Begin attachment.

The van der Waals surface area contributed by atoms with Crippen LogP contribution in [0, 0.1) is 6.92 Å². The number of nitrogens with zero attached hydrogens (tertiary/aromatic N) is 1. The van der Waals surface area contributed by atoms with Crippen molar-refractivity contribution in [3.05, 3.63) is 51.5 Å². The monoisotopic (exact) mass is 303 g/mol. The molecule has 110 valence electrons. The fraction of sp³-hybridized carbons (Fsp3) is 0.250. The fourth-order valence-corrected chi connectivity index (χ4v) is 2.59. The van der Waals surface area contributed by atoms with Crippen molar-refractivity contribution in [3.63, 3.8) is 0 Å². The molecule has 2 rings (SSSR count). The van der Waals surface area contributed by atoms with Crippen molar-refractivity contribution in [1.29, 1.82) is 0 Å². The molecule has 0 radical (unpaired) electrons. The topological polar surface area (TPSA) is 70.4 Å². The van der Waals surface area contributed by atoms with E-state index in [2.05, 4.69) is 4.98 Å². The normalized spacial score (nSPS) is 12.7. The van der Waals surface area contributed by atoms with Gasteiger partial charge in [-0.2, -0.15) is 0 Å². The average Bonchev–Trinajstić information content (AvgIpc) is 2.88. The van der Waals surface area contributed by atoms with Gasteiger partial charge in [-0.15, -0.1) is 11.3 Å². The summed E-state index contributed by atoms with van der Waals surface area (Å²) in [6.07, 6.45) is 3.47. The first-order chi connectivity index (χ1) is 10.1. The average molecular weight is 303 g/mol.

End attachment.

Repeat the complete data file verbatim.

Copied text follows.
The van der Waals surface area contributed by atoms with Crippen LogP contribution in [0, 0.1) is 6.92 Å². The number of nitrogens with zero attached hydrogens (tertiary/aromatic N) is 1. The van der Waals surface area contributed by atoms with Crippen molar-refractivity contribution in [3.05, 3.63) is 51.5 Å². The monoisotopic (exact) mass is 303 g/mol. The molecule has 110 valence electrons. The fraction of sp³-hybridized carbons (Fsp3) is 0.250. The fourth-order valence-corrected chi connectivity index (χ4v) is 2.59. The van der Waals surface area contributed by atoms with Crippen molar-refractivity contribution in [3.63, 3.8) is 0 Å². The molecule has 2 rings (SSSR count). The van der Waals surface area contributed by atoms with Crippen molar-refractivity contribution in [1.29, 1.82) is 0 Å². The molecule has 0 radical (unpaired) electrons. The topological polar surface area (TPSA) is 70.4 Å². The van der Waals surface area contributed by atoms with E-state index in [2.05, 4.69) is 4.98 Å². The normalized spacial score (nSPS) is 12.7. The van der Waals surface area contributed by atoms with Gasteiger partial charge in [-0.2, -0.15) is 0 Å². The average Bonchev–Trinajstić information content (AvgIpc) is 2.88. The van der Waals surface area contributed by atoms with Gasteiger partial charge in [-0.15, -0.1) is 11.3 Å². The summed E-state index contributed by atoms with van der Waals surface area (Å²) in [6.07, 6.45) is 3.47. The first-order chi connectivity index (χ1) is 10.1. The average molecular weight is 303 g/mol.